Researchers push for a new start time for all California public high schools

Nina+Luo+%28%E2%80%9822%29+sleeps+in+before+starting+class+at+8%3A30+a.m..
Back to Article
Back to Article

Researchers push for a new start time for all California public high schools

Nina Luo (‘22) sleeps in before starting class at 8:30 a.m..

Nina Luo (‘22) sleeps in before starting class at 8:30 a.m..

Bianca Arteaga

Nina Luo (‘22) sleeps in before starting class at 8:30 a.m..

Bianca Arteaga

Bianca Arteaga

Nina Luo (‘22) sleeps in before starting class at 8:30 a.m..

We all know somebody who has a hard time getting out of bed every morning  In fact, more and more teenagers are getting less sleep every night because they focus too much on their homework and studying.

Julia Patronite (‘21) said, “I’d rather stay in my bed than get up. Sometimes I just want to stay inside my warm bed instead of getting up and facing the cold world.”

Most teenagers dread waking up early for school because they value sleeptime and try to get more than eight hours of sleep a night (the recommended amount of time from researchers). However, this goal is extremely onerous for many. 

Rising health concerns led researchers to the solution that all public high schools should change their start time to 8:30 a.m. The average start time for high schools right now is 8:00 a.m., so increasing the time by 30 minutes would allow students to get more sleep in the hope that their attendance and overall academic performance will improve. 

However, this change will affect many parents and will cause many problems. With their busy work schedule, some parents may find it difficult to get their kids to school and still get to work on time.  

This issue will be difficult to combat since each job has different hours. Studies show that the average work time for an adult is 8:30 a.m. which, incidentally, is the same as the new start time of public schools. Some schools do not provide morning supervision so parents of children going to these schools will have a hard time. Getting students to school will be challenging, and there will be no supervision to watch these students, so schools are urging parents to try carpooling or other modes of transportation such as biking and walking to get their students to school at the proper time.

Cindy Jeantete, Attendance Coordinator, said, “These issues are a part of life and it is out of our control. It will impact many people and parents need to make arrangements. A lot of people are definitely going to be upset because it will require more money to pay for childcare, but I definitely think the new start time is good for students.”

Sleeping before the school day starts is important to many people so they can have the energy to acquire the content covered in class. However, due to the early start time, this is not possible and students are becoming more and more tired each day.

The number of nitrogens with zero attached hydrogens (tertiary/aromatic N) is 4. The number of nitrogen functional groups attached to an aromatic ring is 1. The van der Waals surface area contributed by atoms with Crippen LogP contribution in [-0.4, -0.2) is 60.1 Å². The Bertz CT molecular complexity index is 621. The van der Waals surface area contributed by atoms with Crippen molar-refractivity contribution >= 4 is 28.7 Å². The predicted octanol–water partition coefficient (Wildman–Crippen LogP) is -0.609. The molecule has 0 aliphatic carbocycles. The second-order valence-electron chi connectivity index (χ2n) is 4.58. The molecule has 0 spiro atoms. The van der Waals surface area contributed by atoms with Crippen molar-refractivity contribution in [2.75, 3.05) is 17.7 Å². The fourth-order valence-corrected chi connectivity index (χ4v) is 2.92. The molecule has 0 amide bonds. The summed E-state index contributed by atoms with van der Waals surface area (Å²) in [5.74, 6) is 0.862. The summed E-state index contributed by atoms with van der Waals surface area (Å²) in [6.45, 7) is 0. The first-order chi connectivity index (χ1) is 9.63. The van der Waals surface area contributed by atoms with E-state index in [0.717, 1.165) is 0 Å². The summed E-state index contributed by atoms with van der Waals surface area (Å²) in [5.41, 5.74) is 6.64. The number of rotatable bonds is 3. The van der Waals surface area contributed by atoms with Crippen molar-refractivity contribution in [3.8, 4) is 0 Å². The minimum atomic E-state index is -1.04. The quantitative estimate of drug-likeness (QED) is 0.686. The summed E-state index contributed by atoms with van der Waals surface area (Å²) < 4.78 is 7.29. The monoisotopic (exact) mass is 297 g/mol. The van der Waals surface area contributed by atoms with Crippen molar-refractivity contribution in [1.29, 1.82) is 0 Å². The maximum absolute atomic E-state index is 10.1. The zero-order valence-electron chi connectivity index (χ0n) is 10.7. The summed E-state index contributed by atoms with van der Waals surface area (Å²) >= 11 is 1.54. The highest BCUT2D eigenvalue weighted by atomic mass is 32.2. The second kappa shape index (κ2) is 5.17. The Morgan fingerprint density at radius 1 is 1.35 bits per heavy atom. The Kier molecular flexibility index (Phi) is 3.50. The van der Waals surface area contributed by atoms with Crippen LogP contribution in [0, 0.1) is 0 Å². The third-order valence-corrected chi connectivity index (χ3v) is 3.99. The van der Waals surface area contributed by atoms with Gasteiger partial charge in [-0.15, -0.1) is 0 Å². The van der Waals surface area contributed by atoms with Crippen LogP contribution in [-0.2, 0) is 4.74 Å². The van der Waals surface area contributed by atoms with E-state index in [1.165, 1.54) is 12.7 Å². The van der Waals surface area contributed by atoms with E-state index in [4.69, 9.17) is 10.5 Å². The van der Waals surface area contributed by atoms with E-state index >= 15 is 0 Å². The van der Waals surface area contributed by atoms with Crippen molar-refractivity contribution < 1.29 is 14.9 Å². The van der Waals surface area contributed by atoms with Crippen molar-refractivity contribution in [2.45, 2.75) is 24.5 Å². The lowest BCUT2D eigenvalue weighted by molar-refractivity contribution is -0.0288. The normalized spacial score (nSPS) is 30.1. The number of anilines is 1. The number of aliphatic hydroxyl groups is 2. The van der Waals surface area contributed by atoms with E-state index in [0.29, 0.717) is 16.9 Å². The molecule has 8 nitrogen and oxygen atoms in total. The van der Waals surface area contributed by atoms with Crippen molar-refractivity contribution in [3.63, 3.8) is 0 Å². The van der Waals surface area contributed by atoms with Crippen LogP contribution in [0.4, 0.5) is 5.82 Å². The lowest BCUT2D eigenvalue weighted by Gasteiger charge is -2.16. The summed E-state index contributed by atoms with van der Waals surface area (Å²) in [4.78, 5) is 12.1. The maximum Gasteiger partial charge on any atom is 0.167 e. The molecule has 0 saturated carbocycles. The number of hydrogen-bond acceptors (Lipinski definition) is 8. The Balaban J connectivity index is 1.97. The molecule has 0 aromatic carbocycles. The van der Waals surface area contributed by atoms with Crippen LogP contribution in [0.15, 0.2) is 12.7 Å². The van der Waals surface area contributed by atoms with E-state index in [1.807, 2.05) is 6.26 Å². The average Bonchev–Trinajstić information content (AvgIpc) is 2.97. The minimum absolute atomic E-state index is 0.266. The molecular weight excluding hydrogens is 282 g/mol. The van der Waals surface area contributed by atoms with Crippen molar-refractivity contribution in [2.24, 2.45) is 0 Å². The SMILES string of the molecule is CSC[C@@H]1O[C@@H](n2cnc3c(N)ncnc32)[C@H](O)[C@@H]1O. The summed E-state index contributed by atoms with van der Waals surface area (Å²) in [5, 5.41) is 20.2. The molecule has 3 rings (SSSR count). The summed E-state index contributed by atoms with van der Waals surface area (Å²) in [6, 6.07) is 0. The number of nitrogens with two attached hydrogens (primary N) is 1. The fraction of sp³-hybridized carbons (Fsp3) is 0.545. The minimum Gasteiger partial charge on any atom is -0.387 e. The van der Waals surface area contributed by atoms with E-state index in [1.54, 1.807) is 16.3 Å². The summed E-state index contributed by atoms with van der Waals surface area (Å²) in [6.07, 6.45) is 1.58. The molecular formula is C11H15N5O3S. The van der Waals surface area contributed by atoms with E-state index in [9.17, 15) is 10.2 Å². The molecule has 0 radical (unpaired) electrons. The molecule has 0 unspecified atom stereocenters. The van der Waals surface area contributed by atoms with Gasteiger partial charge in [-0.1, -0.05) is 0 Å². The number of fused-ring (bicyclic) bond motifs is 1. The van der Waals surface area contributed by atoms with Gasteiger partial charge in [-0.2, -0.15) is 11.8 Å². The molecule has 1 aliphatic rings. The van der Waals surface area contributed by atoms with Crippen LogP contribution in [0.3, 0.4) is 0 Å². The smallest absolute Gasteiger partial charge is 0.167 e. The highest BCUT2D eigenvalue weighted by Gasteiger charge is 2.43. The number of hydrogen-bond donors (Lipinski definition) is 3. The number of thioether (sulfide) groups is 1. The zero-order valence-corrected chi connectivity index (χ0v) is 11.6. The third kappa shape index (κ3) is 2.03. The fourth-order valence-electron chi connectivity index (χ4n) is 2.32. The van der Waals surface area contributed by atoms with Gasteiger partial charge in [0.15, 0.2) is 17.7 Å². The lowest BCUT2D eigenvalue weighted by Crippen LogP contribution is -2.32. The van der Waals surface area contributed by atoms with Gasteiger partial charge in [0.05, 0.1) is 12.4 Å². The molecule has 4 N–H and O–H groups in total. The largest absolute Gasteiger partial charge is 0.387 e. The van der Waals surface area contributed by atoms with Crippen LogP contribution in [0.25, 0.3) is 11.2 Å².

Stevie Ortiz (‘23) said, “My sleep cycle has improved since I came to Webb. I go to bed at 11:00 p.m. and usually wake up around 7:30 a.m. so I get a lot of sleep. ”

Since Webb’s academic day begins at 8:30, students have the opportunity to sleep a few minutes longer which can improve students’ sleep cycles. 

According to Healthline, many consequences can happen to your body if you do not get enough sleep including higher risks of sickness, cancer, and diabetes. In addition, not getting enough sleep can lead to problems with thinking, memory, and a higher chance of gaining weight. 

With all these risks, it is important to get enough sleep and to maintain your health. By starting school at a later time, students will be able to sleep more which will lead to a healthier lifestyle. 

Not only will students’ health improve by starting later, but test scores will also be at an all-time high. Instead of cramming information last-minute when it is late and not getting enough sleep, students will now be able to study and still get enough sleep because they can wake up at a later time than before.

Joshua Bolkan, Online Assistant Editor for The Journal, said, “In the University of Minnesota report, ‘Examining the Impact of Later High School Start Times on the Health and Academic Performance of High School Students: A Multi-Site Study,’ it is the result of a three-year project looking at data from 9,000 students at eight high schools in three states. Key findings in the study include: academic performance and standardized test scores improved in english, math, science and social studies at schools that switched to a later start time; Tardiness and absenteeism decreased when start times were delayed; Depression symptoms, substance abuse and caffeine consumption declined at schools with later starts.”

With all these benefits, it is safe to say that the new start time will definitely benefit students academically and mentally. However, it could be a major conflict for many but in the end, this issue is worth it. Students will be given a better opportunity to succeed in school and will be able to maintain their health better.